Smith, as did an attorney representing school administrators, said most transgender people rarely expose their genitalia in public restrooms and changing rooms.
At schools, gyms and many other government-owned buildings, there are privacy stalls and curtains.
“The status quo was working for transgender people in that they could make these decisions, that they could use common sense,” Smith told Schroeder in response to the judge’s question about privacy concerns and scenarios raised by advocates of the law.
If lawmakers called the emergency session on March 23 simply to overturn the Charlotte ordinance, Schroeder asked, would it not have been enough to enact only the portion of HB2 that prohibits cities, towns and counties from adopting local ordinances stronger than state law?
Schroeder asked attorneys for the governor and lawmakers why existing laws against peeping, indecent exposure, molestation and trespass did not suffice to get at the bathroom provision of the law.
“Why aren’t these sufficient to protect those interests? Or are they?” Schroeder asked.
Schroeder further noted that in North Carolina, where there are an estimated 44,000 transgender people, bathroom use had not been an issue before the Charlotte ordinance and HB2 put it in the national spotlight.
“Was there any problem with that?” Schroeder asked. “I’m not aware of any problem.”
“The problem simply was the overreach of the city of Charlotte,” Bowers said.
Another issue vexing Schroeder was whether to dismiss University of North Carolina officials from the lawsuit.
UNC President Margaret Spellings has said that UNC does not plan to enforce HB2, but attorneys for the challengers, some of whom work or go to UNC schools, described her message as more ambiguous.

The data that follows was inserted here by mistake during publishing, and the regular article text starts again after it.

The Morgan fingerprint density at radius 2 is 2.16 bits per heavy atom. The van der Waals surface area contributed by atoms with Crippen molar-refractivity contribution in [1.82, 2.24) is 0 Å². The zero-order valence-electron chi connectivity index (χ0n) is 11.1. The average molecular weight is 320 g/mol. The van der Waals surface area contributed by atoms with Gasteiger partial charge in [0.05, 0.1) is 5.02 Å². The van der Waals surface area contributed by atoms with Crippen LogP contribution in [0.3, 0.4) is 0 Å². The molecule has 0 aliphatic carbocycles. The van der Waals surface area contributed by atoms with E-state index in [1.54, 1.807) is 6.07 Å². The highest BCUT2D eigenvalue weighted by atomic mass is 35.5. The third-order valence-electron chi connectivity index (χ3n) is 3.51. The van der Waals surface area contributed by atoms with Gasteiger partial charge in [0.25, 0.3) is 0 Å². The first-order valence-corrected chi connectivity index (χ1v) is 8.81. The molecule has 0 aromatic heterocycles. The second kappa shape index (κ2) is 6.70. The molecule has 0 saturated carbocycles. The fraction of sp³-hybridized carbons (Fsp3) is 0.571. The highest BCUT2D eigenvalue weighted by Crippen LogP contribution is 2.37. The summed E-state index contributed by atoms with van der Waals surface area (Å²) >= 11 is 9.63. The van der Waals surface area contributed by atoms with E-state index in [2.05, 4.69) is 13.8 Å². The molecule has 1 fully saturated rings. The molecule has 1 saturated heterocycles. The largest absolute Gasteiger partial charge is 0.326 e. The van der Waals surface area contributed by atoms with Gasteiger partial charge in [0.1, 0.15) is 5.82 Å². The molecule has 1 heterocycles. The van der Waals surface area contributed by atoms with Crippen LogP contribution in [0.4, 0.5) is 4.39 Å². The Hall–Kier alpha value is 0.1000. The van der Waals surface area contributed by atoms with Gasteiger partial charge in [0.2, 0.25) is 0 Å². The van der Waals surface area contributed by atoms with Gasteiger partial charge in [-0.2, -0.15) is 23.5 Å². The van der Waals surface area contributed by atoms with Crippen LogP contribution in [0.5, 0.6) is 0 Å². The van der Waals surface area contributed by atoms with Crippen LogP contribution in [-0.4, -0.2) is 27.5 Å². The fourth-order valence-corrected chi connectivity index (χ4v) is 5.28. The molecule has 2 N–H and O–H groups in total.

Spellings – according to Smith and Corey Stoughton, an attorney for the U.S. Justice Department – was not the ultimate decision-maker on whether HB2 was enforced on campuses.
They argued that students and employees still could find themselves in trouble if they did not use restrooms or changing rooms that aligned with their birth certificates. Some questioned whether they could face honor code troubles for violating state law.
As a father and as a Presbyterian minister, I believe fear builds barriers between people and communities. I believe HB2 legislation is constructed on unfounded fear.
Mac Schafer, pastor at Hudson Memorial Presbyterian Church in Raleigh
But UNC, which is in a difficult position because it receives state and federal funds, has asked to be dropped from the suit.
Some have estimated that North Carolina could lose $4.8 billion in federal grants and contracts if the U.S. government withheld money because of Title IX violations.
After the hearing Monday, Carcaño and Mac Schafer, a pastor at Hudson Memorial Presbyterian Church in Raleigh, spoke with media gathered outside the courthouse. Schafer is the father of Hunter Schafer.
They hope sharing their stories will give the public a better understanding of the transgender people among them.
“Rarely do I believe that fear is a good motivator,” said Mac Schafer. “As a father and as a Presbyterian minister, I believe fear builds barriers between people and communities. I believe HB2 legislation is constructed on unfounded fear. Our human stories bring us together and help us create relationships. Our shared human stories reduce fear. They help us to grow in our understanding of one another.
“I think if more people took the time to listen to Hunter’s story and the stories of other people up here today, they would see that there really isn’t room for fear or legislation like HB2. They would see human beings who simply want the same rights as everyone else.”